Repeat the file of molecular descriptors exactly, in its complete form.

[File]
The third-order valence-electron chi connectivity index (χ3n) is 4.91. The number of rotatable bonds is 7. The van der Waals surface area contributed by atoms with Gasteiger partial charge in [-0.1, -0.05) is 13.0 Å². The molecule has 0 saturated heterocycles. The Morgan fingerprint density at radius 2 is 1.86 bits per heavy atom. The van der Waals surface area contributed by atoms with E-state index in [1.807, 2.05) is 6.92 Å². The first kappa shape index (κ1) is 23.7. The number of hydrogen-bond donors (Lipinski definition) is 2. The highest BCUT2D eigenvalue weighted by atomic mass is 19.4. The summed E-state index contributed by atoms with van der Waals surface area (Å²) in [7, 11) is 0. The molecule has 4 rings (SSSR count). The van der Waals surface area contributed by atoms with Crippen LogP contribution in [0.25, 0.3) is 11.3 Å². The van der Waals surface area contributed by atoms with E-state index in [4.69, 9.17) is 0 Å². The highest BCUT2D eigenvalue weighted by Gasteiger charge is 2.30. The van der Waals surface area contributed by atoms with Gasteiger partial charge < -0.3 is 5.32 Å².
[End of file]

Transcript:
The third-order valence-electron chi connectivity index (χ3n) is 4.91. The number of rotatable bonds is 7. The van der Waals surface area contributed by atoms with Gasteiger partial charge in [-0.1, -0.05) is 13.0 Å². The molecule has 0 saturated heterocycles. The Morgan fingerprint density at radius 2 is 1.86 bits per heavy atom. The van der Waals surface area contributed by atoms with E-state index in [1.807, 2.05) is 6.92 Å². The first kappa shape index (κ1) is 23.7. The number of hydrogen-bond donors (Lipinski definition) is 2. The highest BCUT2D eigenvalue weighted by atomic mass is 19.4. The summed E-state index contributed by atoms with van der Waals surface area (Å²) in [7, 11) is 0. The molecule has 4 rings (SSSR count). The van der Waals surface area contributed by atoms with Crippen LogP contribution in [0.25, 0.3) is 11.3 Å². The van der Waals surface area contributed by atoms with E-state index in [4.69, 9.17) is 0 Å². The highest BCUT2D eigenvalue weighted by Gasteiger charge is 2.30. The van der Waals surface area contributed by atoms with Gasteiger partial charge < -0.3 is 5.32 Å².